that didn't obviously refer to the tcp argument, but the mount didn't
happen. As I write this, I see references to tcp mount requests in
the mountd man page, so maybe we need to do a bit more here.
The Wikipedia article on nfs says this: "At the time of introduction
of Version 3, vendor support for TCP as a transport-layer protocol
began increasing. While several vendors had already added support for
NFS Version 2 with TCP as a transport, Sun Microsystems added support
for TCP as a transport for NFS at the same time it added support for
I'd like to know what version of nfs this server supports, but the
man page on nfsd doesn't say. The man page on rpc.mountd says that
it supports nfs version 2 and version 3, but that "If the NFS kernel
module was compiled without support for NFSv3, rpc.mountd must be
invoked with the option --no-nfs-version 3." Yet the
/proc/procnum/cmdline for the running rpc.mountd doesn't show a
--no-nfs-version argument. Clearly, both the kernel and the server
need to support the use of tcp.
I'd like to get any of our other machines with these older kernels at
other sites to using tcp for nfs where possible, in order to avoid
this in the future. We are already seeing signs of network problems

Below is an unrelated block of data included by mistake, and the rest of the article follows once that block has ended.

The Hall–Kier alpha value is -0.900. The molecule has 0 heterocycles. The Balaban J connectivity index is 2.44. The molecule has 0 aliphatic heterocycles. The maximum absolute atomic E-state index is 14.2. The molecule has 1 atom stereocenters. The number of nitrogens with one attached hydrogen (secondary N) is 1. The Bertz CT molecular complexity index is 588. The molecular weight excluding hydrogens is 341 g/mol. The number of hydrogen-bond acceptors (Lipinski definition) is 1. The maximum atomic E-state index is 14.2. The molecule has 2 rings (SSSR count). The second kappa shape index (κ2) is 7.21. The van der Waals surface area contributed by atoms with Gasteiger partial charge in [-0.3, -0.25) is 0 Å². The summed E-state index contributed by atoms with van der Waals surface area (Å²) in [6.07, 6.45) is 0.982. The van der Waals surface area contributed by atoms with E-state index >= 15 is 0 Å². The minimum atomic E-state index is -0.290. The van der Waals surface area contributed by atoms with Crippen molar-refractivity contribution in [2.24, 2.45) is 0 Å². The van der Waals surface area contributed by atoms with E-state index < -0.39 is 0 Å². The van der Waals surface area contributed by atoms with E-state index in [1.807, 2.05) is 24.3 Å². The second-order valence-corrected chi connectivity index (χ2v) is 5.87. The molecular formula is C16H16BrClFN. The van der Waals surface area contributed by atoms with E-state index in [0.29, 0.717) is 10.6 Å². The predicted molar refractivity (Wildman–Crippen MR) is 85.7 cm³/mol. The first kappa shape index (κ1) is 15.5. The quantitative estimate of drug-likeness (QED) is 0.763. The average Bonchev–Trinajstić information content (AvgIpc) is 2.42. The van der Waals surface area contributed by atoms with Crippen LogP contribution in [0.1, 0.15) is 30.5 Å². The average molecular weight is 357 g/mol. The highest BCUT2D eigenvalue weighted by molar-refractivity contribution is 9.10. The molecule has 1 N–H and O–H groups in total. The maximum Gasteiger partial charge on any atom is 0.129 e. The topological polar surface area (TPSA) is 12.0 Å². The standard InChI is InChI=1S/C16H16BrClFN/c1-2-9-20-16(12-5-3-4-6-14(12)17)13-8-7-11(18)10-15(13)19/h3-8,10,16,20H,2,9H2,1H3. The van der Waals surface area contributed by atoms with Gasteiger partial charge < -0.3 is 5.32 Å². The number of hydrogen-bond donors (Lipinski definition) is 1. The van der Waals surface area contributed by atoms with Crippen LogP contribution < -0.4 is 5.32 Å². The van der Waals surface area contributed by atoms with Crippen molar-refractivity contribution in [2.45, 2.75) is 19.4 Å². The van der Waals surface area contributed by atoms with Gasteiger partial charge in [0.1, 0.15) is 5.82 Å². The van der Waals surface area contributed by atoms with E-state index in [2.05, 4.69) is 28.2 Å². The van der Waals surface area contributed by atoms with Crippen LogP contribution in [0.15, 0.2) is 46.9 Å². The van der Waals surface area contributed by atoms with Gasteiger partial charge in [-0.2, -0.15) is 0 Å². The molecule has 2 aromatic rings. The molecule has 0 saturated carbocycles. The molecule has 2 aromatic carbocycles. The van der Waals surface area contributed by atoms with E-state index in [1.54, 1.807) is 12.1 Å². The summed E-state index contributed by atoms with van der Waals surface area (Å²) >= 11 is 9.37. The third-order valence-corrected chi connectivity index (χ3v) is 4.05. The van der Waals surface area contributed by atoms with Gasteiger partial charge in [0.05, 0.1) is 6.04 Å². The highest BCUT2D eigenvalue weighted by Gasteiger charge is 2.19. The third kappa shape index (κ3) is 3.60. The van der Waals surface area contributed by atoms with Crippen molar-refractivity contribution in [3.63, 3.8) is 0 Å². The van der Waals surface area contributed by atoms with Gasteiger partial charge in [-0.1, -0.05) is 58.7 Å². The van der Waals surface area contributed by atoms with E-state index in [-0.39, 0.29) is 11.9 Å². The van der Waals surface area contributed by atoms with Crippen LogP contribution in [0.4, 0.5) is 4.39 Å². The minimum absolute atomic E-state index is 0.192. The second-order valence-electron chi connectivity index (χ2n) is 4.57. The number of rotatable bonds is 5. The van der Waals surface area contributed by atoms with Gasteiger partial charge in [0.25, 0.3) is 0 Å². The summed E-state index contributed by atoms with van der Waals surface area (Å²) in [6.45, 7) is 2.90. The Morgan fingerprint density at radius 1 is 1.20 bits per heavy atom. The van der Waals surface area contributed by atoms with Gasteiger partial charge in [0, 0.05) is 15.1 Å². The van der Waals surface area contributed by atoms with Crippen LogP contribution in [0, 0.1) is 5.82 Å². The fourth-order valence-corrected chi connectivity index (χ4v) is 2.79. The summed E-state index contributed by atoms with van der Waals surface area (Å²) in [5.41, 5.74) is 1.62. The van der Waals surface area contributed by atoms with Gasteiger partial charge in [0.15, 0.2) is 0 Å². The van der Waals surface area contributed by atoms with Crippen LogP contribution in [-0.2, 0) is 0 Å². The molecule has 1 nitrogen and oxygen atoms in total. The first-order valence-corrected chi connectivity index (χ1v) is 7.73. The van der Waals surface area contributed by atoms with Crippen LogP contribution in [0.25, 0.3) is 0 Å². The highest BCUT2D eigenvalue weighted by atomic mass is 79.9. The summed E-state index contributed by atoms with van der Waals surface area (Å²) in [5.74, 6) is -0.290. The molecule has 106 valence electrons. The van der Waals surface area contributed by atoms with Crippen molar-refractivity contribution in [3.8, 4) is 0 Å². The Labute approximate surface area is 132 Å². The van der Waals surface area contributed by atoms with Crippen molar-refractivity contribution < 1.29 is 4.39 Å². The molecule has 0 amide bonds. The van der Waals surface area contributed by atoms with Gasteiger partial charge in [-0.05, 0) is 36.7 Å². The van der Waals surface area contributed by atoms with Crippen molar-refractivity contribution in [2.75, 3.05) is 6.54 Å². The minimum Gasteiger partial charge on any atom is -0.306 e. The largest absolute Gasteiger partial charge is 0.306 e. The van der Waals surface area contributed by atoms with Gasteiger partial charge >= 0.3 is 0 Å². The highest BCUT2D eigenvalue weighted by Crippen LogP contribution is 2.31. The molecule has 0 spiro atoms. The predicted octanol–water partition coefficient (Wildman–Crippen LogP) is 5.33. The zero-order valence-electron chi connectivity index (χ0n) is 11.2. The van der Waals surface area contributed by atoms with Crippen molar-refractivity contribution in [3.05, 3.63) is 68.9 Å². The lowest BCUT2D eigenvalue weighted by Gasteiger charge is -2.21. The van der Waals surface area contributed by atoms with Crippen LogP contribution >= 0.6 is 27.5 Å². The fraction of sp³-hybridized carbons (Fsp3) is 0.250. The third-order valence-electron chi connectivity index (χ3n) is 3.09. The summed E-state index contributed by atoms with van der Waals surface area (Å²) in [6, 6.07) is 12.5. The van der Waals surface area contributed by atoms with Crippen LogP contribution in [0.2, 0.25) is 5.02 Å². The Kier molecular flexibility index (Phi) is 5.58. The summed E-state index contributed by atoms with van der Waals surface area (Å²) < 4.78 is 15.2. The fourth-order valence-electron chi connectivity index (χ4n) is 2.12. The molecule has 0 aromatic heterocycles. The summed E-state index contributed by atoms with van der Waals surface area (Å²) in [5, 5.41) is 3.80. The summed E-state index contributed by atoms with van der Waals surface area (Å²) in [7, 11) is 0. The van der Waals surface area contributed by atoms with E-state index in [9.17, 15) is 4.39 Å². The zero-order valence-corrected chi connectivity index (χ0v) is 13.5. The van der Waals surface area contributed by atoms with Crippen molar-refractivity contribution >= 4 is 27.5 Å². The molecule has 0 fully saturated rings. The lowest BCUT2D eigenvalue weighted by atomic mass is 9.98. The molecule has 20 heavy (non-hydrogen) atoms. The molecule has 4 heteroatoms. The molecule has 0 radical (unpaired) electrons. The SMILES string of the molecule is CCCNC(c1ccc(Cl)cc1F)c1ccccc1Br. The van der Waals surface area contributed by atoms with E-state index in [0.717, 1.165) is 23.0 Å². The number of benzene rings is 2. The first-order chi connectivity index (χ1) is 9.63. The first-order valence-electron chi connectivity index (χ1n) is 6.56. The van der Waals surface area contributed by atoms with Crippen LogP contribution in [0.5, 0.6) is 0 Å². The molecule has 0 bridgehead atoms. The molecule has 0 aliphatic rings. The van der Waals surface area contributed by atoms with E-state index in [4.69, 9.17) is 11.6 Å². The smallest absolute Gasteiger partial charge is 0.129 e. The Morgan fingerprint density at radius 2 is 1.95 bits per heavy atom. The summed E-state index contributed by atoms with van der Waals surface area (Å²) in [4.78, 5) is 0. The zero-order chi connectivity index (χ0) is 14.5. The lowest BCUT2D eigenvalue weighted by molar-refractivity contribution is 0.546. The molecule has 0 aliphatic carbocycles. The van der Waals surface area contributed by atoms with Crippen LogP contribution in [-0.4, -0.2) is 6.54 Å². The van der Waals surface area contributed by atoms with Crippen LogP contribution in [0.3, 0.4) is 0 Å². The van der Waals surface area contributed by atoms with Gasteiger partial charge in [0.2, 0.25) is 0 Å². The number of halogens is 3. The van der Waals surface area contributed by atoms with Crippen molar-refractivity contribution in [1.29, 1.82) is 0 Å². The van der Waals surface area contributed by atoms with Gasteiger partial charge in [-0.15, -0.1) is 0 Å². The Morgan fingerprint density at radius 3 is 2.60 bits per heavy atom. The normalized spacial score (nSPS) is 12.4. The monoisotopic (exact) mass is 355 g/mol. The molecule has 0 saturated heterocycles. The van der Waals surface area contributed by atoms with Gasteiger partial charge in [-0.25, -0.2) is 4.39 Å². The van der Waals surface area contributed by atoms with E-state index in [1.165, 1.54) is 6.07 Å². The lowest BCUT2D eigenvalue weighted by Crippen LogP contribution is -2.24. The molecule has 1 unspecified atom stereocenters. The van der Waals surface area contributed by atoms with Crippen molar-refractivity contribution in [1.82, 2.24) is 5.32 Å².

on them. If that's not possible, then in order to avoid a complete
rebuild of those systems -- there are 12 of them -- we are going to
put a testing script together using remote invocations of md5sum and
comparison of results to recorded local results.
At 08:54 AM 12/4/2007, you wrote:
>Thanks for your helpful comments.
>At 11:31 PM 12/3/2007, you wrote:
>>>I am guessing you are using TCP NFS mounts as well? TCP forces
>>>retries in the event of bad packets. UDP doesn't force this, but
>>>the NFS protocol will
>>UDP has a checksum as well, though it's only 16b. then again, the TCP
>>checksum isn't all that strong for today's data rates either.
> From reading the man page on nfs on the systems with the 2.4
> kernels, it looks like the default for an nfs mount is udp. It
> also looks like tcp is not really an option until nfs v4, so it may
> be something to try on the 2.6 kernels that I have on some of my